Russia responds to Moldova’s pro-EU steps with warnings of “hybrid war”

Russia responds to Moldova’s pro-EU steps with warnings of “hybrid war”
Foreign Minister Sergey Lavrov's rhetoric indicates a change in plans on Russia’s side.
By Iulian Ernst in Bucharest December 4, 2023

Russian Foreign Minister Sergey Lavrov, speaking at the OSCE meeting in Skopje, warned Moldova is "the next victim of the hybrid war launched by the West against Russia”. 

Lavrov’s rhetoric seems to announce a change in plans on Russia’s side, forced by the modest results delivered by the authorities in the pro-Russian separatist Transnistria region and by the modest performance of Moscow’s newer proxy Ilan Shor, who focused on Gagauzia and the northern part of the country.

There’s no doubt that Russia has carried out extensive hybrid operations on the territory of Moldova since it invaded Ukraine in February 2022, but so far the damages have been contained by the pro-EU authorities in Chisinau and Transnistria’s officials avoided risky confrontations. taking a more opportunistic approach.

Moldova’s pro-EU steps involved joining the same regime of sanctions as that of Brussels, including most of the sanctions against Russia. 

Pulling out of the Russia-led Community of Independent States (CIS) is a laborious process that from time to time prompts warnings from the Kremlin and, more recently, the resumption of the embargo of Moldovan apples (or any other fruit/vegetable). As Moldova stopped using natural gas purchased directly from Russia, Moscow’s instruments of coercion are increasingly limited, though. Transnistria itself is more concerned with getting European certification for its products and delivering electricity at an affordable cost to Chisinau, produced with virtually free Russian gas.

Lavrov specifically spoke of the breakaway Transnistria region. Lavrov accused the EU and Nato of “killing” the 5+2 negotiation format, which he said was  “the last thing left of the joint efforts for a Transnistrian settlement”. He also recalled the Kozak memorandum on the federalisation of Moldova, which he defended as the best option for the Transnistrian settlement.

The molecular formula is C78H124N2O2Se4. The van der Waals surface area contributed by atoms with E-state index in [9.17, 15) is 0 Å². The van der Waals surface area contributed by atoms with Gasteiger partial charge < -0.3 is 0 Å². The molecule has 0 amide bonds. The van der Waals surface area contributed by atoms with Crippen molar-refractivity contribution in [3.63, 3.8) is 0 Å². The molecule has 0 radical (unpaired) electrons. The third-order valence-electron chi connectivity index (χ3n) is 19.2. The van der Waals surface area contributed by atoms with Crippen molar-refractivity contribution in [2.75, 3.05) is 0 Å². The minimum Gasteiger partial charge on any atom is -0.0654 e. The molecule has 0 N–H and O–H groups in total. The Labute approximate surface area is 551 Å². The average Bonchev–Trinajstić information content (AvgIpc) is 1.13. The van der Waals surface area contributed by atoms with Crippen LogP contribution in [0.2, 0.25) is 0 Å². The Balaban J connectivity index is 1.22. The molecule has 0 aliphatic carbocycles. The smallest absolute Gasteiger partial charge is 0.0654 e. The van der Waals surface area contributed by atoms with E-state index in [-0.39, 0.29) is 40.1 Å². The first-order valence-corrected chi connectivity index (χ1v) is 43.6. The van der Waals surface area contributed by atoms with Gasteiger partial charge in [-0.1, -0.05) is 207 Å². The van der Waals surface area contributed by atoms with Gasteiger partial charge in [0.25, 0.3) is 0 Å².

"The Kozak memorandum, which could have reliably solved the situation in Moldova 20 years ago, is also among the failed attempts to solve the problems of our continent according to OSCE principles. Nato and the EU have recklessly torpedoed the document already initiated by Chisinau and Tiraspol, and now they are killing the 5+2 format, the last thing left of the joint efforts for a Transnistrian settlement. In fact, Moldova is destined to be the next victim in the hybrid war launched by the West against Russia,” said Lavrov, quoted by NewsMaker.

For its part, the ruling party in Moldova, the Party of Action and Solidarity (PAS), has not pursued sufficient irreversible reforms in key areas such as the judiciary during the window of opportunity after it won the general elections in 2020, which may close after the parliamentary and presidential elections at the end of 2024 and early 2025. The support enjoyed by PAS among voters is fragile as revealed by the local elections in 2023 and maintaining the majority in parliament is highly unlikely. With a minority government from early 2025, President Maia Sandu (who is likely to get a second term) will have a much more difficult task in driving the country along the accession negotiations road that it may embark on in early 2024.